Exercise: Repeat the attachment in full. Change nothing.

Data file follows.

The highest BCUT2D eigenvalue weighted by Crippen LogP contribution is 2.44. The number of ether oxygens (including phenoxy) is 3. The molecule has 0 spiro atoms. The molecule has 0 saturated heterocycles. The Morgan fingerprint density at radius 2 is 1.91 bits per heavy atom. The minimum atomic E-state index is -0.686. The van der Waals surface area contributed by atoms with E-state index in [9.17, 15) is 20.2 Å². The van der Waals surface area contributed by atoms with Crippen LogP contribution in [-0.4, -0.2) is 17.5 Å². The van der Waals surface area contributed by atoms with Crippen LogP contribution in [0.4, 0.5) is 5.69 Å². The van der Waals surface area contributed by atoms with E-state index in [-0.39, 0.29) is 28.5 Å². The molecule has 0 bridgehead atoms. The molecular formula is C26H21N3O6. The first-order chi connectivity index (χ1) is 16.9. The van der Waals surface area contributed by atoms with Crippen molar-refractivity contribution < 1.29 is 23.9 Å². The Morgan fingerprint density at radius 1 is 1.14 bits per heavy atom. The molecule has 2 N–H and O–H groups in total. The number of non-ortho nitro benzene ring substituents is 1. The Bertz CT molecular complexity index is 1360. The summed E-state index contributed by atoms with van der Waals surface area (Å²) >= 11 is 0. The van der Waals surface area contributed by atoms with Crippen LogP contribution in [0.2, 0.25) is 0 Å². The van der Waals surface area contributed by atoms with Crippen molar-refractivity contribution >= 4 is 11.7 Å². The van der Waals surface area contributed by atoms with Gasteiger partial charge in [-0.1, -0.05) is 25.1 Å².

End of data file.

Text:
The highest BCUT2D eigenvalue weighted by Crippen LogP contribution is 2.44. The number of ether oxygens (including phenoxy) is 3. The molecule has 0 spiro atoms. The molecule has 0 saturated heterocycles. The Morgan fingerprint density at radius 2 is 1.91 bits per heavy atom. The minimum atomic E-state index is -0.686. The van der Waals surface area contributed by atoms with E-state index in [9.17, 15) is 20.2 Å². The van der Waals surface area contributed by atoms with Crippen LogP contribution in [-0.4, -0.2) is 17.5 Å². The van der Waals surface area contributed by atoms with Crippen LogP contribution in [0.4, 0.5) is 5.69 Å². The van der Waals surface area contributed by atoms with E-state index in [-0.39, 0.29) is 28.5 Å². The molecule has 0 bridgehead atoms. The molecular formula is C26H21N3O6. The first-order chi connectivity index (χ1) is 16.9. The van der Waals surface area contributed by atoms with Crippen molar-refractivity contribution < 1.29 is 23.9 Å². The Morgan fingerprint density at radius 1 is 1.14 bits per heavy atom. The molecule has 2 N–H and O–H groups in total. The number of non-ortho nitro benzene ring substituents is 1. The Bertz CT molecular complexity index is 1360. The summed E-state index contributed by atoms with van der Waals surface area (Å²) >= 11 is 0. The van der Waals surface area contributed by atoms with Crippen LogP contribution in [0.2, 0.25) is 0 Å². The van der Waals surface area contributed by atoms with Crippen molar-refractivity contribution >= 4 is 11.7 Å². The van der Waals surface area contributed by atoms with Gasteiger partial charge in [-0.1, -0.05) is 25.1 Å².